Since Fortnite might have violated the ownership rights of emote creators, today we need to look at copyright law.
“The Floss” and “It’s Complicated” are dance moves called emotes for Fortnite’s avatars (characters). To see “It’s Complicated” do take a look at this video. Although it occupies one hour, a 30-second look is all you need:
We could say that the “Backpack kid” is an emote creator. Because of a video post and appearance on SNL, his floss dance attracted two million followers. Then though, Fortnite offered the floss emote and the Backpack kid’s mom sued.
Similarly, the choreographer Kyle Hannagami alleges that “It’s Complicated’ replicates his copyrighted routine.
Claiming to be an emote creator, Mr. Hannagami might try to prove that his dance is unique, Other qualifying characteristics from U.S. copyright law include having an audience.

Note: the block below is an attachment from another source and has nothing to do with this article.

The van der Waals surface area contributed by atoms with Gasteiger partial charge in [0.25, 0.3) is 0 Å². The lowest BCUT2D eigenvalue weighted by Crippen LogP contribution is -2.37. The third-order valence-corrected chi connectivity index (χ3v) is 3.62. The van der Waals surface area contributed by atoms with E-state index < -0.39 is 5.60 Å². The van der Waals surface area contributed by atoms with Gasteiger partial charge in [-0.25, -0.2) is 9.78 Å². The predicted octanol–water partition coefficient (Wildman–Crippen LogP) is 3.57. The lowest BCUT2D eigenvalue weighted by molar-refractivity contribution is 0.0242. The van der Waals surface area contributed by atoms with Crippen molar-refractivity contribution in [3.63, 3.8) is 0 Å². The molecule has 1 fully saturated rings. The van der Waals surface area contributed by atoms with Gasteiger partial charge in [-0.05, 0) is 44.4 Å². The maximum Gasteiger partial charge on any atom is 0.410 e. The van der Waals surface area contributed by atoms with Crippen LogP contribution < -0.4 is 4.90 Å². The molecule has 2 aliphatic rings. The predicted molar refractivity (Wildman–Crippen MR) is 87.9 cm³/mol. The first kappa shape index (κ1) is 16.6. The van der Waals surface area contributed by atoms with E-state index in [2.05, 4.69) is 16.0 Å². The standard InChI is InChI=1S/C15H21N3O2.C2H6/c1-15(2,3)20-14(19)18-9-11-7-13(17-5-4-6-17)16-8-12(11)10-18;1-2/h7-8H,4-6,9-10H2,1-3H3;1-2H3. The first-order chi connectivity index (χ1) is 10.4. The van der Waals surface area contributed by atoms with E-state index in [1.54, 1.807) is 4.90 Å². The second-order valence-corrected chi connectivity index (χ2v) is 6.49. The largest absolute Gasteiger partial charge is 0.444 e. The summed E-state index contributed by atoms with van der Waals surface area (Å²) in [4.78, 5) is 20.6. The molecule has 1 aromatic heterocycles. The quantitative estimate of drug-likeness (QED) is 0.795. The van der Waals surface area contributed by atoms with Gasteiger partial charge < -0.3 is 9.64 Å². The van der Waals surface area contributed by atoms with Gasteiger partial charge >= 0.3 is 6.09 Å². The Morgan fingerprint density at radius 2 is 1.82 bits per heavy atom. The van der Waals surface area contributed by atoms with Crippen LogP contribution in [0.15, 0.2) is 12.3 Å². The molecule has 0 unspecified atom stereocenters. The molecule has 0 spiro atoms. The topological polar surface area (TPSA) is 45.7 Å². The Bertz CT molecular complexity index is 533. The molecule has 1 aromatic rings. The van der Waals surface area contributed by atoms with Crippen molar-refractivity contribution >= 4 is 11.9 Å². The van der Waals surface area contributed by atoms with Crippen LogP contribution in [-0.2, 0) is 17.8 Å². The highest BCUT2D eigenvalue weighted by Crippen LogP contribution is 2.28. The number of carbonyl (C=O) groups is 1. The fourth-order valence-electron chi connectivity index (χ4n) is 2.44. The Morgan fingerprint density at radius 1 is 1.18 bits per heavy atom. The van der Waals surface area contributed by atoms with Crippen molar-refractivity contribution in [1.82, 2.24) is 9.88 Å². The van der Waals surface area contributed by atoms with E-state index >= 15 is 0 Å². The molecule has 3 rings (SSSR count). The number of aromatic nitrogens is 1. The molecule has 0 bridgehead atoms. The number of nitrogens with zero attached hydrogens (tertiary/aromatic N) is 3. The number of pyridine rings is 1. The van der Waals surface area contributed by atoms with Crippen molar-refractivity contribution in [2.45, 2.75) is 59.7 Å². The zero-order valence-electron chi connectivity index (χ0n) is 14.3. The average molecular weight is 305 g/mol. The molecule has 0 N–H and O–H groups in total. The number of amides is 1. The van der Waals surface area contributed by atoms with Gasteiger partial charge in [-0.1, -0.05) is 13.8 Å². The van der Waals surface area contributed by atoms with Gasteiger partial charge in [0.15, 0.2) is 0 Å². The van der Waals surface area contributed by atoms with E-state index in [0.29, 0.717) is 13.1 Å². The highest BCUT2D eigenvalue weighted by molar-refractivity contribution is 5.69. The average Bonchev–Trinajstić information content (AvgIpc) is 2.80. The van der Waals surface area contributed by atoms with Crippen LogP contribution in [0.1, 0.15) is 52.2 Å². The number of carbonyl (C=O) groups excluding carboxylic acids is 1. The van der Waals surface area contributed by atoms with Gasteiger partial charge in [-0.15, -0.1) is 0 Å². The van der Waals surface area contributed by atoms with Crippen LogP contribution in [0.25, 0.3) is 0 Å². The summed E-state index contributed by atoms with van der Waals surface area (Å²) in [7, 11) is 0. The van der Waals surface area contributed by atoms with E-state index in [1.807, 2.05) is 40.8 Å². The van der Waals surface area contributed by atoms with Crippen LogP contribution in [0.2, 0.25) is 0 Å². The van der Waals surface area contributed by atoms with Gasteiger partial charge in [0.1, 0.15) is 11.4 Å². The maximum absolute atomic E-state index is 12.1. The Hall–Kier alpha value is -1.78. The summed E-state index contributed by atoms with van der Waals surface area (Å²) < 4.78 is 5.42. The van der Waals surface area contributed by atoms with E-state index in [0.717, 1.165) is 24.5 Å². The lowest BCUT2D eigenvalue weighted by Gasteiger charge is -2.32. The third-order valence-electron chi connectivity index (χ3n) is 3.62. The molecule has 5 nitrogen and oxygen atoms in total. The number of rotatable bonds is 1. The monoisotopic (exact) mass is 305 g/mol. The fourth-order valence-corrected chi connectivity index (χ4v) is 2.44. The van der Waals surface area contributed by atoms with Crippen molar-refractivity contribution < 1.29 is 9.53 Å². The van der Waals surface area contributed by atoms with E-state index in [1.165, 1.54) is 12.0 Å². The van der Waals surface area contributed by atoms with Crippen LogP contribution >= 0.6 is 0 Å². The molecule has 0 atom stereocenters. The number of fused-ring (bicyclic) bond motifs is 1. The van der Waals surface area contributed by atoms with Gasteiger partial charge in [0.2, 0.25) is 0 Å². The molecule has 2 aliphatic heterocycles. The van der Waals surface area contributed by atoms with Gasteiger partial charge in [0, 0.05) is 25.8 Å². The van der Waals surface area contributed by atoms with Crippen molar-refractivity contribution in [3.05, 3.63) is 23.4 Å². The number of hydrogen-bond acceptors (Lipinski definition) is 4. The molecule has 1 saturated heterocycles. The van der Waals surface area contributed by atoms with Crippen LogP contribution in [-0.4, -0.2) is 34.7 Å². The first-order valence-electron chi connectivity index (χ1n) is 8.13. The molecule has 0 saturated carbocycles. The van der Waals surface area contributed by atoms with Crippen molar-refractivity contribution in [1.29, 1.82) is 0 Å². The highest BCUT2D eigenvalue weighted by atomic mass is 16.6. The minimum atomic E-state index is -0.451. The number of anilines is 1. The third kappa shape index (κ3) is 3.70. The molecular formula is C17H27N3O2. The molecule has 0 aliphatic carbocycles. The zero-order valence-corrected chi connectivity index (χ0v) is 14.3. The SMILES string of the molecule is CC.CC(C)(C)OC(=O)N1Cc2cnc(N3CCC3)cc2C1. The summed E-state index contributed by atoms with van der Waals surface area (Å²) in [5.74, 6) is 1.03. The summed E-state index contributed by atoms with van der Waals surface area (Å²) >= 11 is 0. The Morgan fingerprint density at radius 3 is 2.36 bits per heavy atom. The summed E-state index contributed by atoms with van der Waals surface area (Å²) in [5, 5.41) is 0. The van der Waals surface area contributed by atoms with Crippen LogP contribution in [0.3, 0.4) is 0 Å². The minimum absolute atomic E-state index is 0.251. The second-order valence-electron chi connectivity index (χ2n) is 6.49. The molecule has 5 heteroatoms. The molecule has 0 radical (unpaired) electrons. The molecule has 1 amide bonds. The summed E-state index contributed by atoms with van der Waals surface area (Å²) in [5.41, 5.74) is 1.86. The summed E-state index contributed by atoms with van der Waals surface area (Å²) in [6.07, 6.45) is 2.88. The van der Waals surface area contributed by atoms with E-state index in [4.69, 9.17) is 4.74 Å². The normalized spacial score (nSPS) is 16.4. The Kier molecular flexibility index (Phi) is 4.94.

Now, though, we have another consideration because the Supreme Court further defined who can sue. Recently they decided that you needed a registered copyright to claim infringement. As a result, the floss suit was dismissed.
However, since he has the copyright, Mr.Hanagami’s case remains in the courts.
Our Bottom Line: Ownership
As economists, we can see the Fortnite cases through an ownership lens.
To function optimally, markets require clearly defined ownership. On the supply side, producers can profit because they own their land, labor, and capital. Correspondingly, on the demand side, we need to know that the purchase dependably transfers ownership.
Consequently, when they believe they own the moves, emote creators can sue Fortnite.
My sources and more: Thanks to Mason for suggesting today’s post about emote creators. After that, Mason provided the facts as did The Sun, NBC News, and oyez.org. Then, for more on ownership, I also recommend MINE.